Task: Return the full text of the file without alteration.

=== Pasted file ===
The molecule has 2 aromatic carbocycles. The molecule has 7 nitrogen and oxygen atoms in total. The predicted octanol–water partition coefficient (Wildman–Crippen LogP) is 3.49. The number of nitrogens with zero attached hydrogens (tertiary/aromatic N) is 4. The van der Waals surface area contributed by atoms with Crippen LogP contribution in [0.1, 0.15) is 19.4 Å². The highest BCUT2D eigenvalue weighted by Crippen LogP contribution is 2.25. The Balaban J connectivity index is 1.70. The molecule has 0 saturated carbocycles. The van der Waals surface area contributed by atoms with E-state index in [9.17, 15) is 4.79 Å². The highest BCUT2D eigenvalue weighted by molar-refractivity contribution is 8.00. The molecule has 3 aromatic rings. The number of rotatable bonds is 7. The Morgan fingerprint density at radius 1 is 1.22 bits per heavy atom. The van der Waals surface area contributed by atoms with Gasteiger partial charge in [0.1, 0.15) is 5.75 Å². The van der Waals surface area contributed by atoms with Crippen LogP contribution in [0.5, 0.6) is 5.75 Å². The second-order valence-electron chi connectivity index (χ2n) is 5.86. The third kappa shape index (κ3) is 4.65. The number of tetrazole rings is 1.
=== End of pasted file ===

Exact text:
The molecule has 2 aromatic carbocycles. The molecule has 7 nitrogen and oxygen atoms in total. The predicted octanol–water partition coefficient (Wildman–Crippen LogP) is 3.49. The number of nitrogens with zero attached hydrogens (tertiary/aromatic N) is 4. The van der Waals surface area contributed by atoms with Crippen LogP contribution in [0.1, 0.15) is 19.4 Å². The highest BCUT2D eigenvalue weighted by Crippen LogP contribution is 2.25. The Balaban J connectivity index is 1.70. The molecule has 0 saturated carbocycles. The van der Waals surface area contributed by atoms with E-state index in [9.17, 15) is 4.79 Å². The highest BCUT2D eigenvalue weighted by molar-refractivity contribution is 8.00. The molecule has 3 aromatic rings. The number of rotatable bonds is 7. The Morgan fingerprint density at radius 1 is 1.22 bits per heavy atom. The van der Waals surface area contributed by atoms with Gasteiger partial charge in [0.1, 0.15) is 5.75 Å². The van der Waals surface area contributed by atoms with Crippen LogP contribution in [0.5, 0.6) is 5.75 Å². The second-order valence-electron chi connectivity index (χ2n) is 5.86. The third kappa shape index (κ3) is 4.65. The number of tetrazole rings is 1.